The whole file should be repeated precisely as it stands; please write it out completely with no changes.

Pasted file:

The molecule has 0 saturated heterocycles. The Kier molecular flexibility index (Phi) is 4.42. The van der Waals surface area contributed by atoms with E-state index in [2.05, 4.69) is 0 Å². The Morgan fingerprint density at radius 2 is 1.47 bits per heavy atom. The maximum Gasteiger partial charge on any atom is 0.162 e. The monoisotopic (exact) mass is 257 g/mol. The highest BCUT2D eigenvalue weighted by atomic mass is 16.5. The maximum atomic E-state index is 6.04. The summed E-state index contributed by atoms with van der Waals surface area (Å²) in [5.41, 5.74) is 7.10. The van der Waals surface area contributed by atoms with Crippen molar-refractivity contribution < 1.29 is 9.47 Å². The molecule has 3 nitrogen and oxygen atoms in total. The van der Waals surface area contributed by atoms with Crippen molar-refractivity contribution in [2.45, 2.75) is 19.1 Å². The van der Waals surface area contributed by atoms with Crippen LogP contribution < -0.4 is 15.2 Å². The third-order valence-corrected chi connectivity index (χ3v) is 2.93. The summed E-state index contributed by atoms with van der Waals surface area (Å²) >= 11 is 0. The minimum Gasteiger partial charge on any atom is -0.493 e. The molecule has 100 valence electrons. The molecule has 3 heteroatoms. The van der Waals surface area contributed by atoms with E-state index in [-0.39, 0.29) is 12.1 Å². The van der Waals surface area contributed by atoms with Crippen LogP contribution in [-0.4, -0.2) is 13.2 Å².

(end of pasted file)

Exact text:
The molecule has 0 saturated heterocycles. The Kier molecular flexibility index (Phi) is 4.42. The van der Waals surface area contributed by atoms with E-state index in [2.05, 4.69) is 0 Å². The Morgan fingerprint density at radius 2 is 1.47 bits per heavy atom. The maximum Gasteiger partial charge on any atom is 0.162 e. The monoisotopic (exact) mass is 257 g/mol. The highest BCUT2D eigenvalue weighted by atomic mass is 16.5. The maximum atomic E-state index is 6.04. The summed E-state index contributed by atoms with van der Waals surface area (Å²) in [5.41, 5.74) is 7.10. The van der Waals surface area contributed by atoms with Crippen molar-refractivity contribution < 1.29 is 9.47 Å². The molecule has 3 nitrogen and oxygen atoms in total. The van der Waals surface area contributed by atoms with Crippen molar-refractivity contribution in [2.45, 2.75) is 19.1 Å². The van der Waals surface area contributed by atoms with Crippen LogP contribution < -0.4 is 15.2 Å². The third-order valence-corrected chi connectivity index (χ3v) is 2.93. The summed E-state index contributed by atoms with van der Waals surface area (Å²) >= 11 is 0. The minimum Gasteiger partial charge on any atom is -0.493 e. The molecule has 100 valence electrons. The molecule has 3 heteroatoms. The van der Waals surface area contributed by atoms with E-state index in [-0.39, 0.29) is 12.1 Å². The van der Waals surface area contributed by atoms with Crippen LogP contribution in [-0.4, -0.2) is 13.2 Å².